Change the compute capacity

After you create an instance, you can increase its compute capacity later. In most cases, requests complete within a few minutes. On rare occasions, a scale up might take up to an hour to complete.

In most cases, you can also decrease compute capacity. There are a few cases where you can't decrease compute capacity:

  • Removing compute capacity would require your instance to store more than 4 TB of data per 1000 processing units (1 node).
  • Based on your historic usage patterns, Spanner has created a large number of splits for your instance's data, and in some rare cases Spanner wouldn't be able to manage the splits after removing compute capacity.

In the latter case, you might try reducing the compute capacity by progressively smaller amounts until you find the minimum capacity that Spanner needs to manage all of the instance's splits. If the instance no longer requires so many splits due to a change in usage patterns, Spanner might eventually merge some splits together and allow you to try reducing the instance's compute capacity further after a week or two.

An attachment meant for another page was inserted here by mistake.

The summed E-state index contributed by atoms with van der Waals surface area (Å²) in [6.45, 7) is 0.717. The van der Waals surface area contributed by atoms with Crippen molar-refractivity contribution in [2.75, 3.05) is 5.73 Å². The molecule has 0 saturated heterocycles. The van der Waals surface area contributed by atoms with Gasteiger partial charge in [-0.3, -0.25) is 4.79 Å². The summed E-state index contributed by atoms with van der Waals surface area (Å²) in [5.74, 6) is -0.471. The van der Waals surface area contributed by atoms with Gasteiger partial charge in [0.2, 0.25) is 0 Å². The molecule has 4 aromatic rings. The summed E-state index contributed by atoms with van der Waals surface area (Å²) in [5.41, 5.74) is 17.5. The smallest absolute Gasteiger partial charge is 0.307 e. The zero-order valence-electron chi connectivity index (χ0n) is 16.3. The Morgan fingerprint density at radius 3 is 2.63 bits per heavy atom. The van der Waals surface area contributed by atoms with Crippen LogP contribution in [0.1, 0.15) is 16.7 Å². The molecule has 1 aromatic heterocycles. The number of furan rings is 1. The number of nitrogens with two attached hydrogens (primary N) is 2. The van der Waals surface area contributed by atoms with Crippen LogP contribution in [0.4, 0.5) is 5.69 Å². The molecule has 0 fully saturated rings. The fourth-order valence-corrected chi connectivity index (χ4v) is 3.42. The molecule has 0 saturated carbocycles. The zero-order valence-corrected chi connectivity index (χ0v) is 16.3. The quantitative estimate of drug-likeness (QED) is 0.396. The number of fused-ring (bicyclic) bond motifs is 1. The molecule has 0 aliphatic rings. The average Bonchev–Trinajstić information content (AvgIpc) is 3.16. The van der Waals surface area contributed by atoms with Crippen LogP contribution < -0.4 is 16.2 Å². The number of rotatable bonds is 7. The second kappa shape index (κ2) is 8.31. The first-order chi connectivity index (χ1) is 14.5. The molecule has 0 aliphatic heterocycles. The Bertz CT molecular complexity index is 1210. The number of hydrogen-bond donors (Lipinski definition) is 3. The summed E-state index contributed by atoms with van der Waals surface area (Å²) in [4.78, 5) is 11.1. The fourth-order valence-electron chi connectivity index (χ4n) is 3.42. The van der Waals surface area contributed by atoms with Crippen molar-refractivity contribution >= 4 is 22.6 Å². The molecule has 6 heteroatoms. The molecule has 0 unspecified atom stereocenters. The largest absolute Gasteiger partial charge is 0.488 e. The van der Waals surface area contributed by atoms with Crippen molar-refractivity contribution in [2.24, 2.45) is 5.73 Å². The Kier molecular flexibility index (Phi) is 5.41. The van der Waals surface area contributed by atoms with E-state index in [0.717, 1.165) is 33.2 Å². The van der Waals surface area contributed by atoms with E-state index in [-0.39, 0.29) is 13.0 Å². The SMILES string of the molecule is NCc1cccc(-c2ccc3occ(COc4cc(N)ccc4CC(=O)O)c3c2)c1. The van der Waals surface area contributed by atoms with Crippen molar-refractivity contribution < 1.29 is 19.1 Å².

When removing compute capacity, monitor your CPU utilization and request latencies in Cloud Monitoring to ensure CPU utilization stays under 65% for regional instances and 45% for each region in multi-region instances. You might experience a temporary increase in request latencies while removing compute capacity.

Spanner doesn't have a suspend mode. Spanner compute capacity is a dedicated resource and, even when you are not running a workload, Spanner frequently performs background work to optimize and protect your data.

You can use the Google Cloud console, Google Cloud CLI, or the Spanner client libraries to change compute capacity. For more information, see Change the compute capacity.

Compute capacity versus replicas

If you need to scale up the server and storage resources in your instance, increase the compute capacity of the instance. Note that increasing compute capacity doesn't increase the number of replicas (which are fixed for a given instance configuration), but rather increases the resources each replica has in the instance. Increasing compute capacity gives each replica more CPU and RAM, which increases the replica's throughput (that is, more reads and writes per second can occur).